More recently, in 1993 Brown was a thorn in the side of Governor Pete Wilson. He single-handedly held up the State budget for 63 days until Wilson added $1.1 Billion to public education. Some say this was evidence that Brown was serving the powerful teacher's unions, but this money provided even more to the millions of California schoolkids.
After more than 30 years in state politics, Brown has his share of detractors. Some question the morality of the defendants in his council, others make disparaging comments about his stylish wardrobe.
Most suspicious is his connection* to real estate developers, who kept Willie Brown, the Speaker of the Assembly, on retainer. A legal loophole in California law allows state legislators to receive donations from corporations that are currently lobbying for bills without "conflict of interest." Thus there is no legal basis for suspicion. Willie Brown the lawyer can be paid, without biasing Willie Brown the Speaker of the Assembly, or currently, Mayor. His tactics make use of his "behind the scenes" knowledge of the power players in local politics. A long FBI investigation and sting-operation in Sacramento targeting corrupt state officials failed to find anything incriminating on Brown, in spite of much effort and political motivation. [Recent 1999-2000 investigations of corruption in the Housing and Human Rights Departments of the city have also found no evidence of involvement by "da mayor".]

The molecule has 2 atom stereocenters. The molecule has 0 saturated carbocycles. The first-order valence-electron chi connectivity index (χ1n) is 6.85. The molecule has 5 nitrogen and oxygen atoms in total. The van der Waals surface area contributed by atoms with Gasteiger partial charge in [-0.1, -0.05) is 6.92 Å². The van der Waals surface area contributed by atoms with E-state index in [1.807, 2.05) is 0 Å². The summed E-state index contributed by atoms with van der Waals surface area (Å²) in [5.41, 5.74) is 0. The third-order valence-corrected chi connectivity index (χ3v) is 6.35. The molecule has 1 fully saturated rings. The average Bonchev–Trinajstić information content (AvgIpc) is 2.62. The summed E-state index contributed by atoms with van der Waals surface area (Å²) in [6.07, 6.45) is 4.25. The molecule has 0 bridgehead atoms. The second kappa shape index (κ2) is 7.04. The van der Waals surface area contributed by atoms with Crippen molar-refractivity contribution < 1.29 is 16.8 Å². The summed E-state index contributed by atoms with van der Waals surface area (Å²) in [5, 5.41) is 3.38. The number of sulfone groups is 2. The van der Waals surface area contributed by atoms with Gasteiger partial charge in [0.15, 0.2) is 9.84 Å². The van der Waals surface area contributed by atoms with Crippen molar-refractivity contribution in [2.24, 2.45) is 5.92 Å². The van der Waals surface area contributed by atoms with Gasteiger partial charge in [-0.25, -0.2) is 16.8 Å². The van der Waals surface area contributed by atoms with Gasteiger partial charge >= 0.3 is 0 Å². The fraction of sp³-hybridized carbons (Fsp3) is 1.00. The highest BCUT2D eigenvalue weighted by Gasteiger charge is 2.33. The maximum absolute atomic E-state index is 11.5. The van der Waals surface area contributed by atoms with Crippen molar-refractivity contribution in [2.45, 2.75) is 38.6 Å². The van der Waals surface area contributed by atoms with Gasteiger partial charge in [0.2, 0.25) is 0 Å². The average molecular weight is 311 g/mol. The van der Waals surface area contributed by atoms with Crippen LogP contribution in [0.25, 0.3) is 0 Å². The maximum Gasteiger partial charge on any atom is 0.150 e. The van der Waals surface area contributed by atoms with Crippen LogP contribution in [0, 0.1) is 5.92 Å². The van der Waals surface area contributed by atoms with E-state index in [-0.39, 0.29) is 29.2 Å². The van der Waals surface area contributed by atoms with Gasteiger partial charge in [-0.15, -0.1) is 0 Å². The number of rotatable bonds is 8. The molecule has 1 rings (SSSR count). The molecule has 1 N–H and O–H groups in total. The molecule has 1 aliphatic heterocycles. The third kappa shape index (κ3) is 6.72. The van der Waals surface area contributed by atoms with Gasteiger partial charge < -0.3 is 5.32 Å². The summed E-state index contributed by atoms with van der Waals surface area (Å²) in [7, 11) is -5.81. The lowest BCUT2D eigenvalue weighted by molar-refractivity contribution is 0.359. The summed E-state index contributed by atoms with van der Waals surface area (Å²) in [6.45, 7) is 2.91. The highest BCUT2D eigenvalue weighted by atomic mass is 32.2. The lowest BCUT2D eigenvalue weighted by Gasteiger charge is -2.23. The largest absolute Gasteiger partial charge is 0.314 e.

Historically, Willie Brown has a record for supporting positive social change. He is one of the few outspoken liberal politicians who is neither perceived as a kook, or a proselytizing demagogue. He shows that progressive agendas can be addressed by bureaucratic institutions.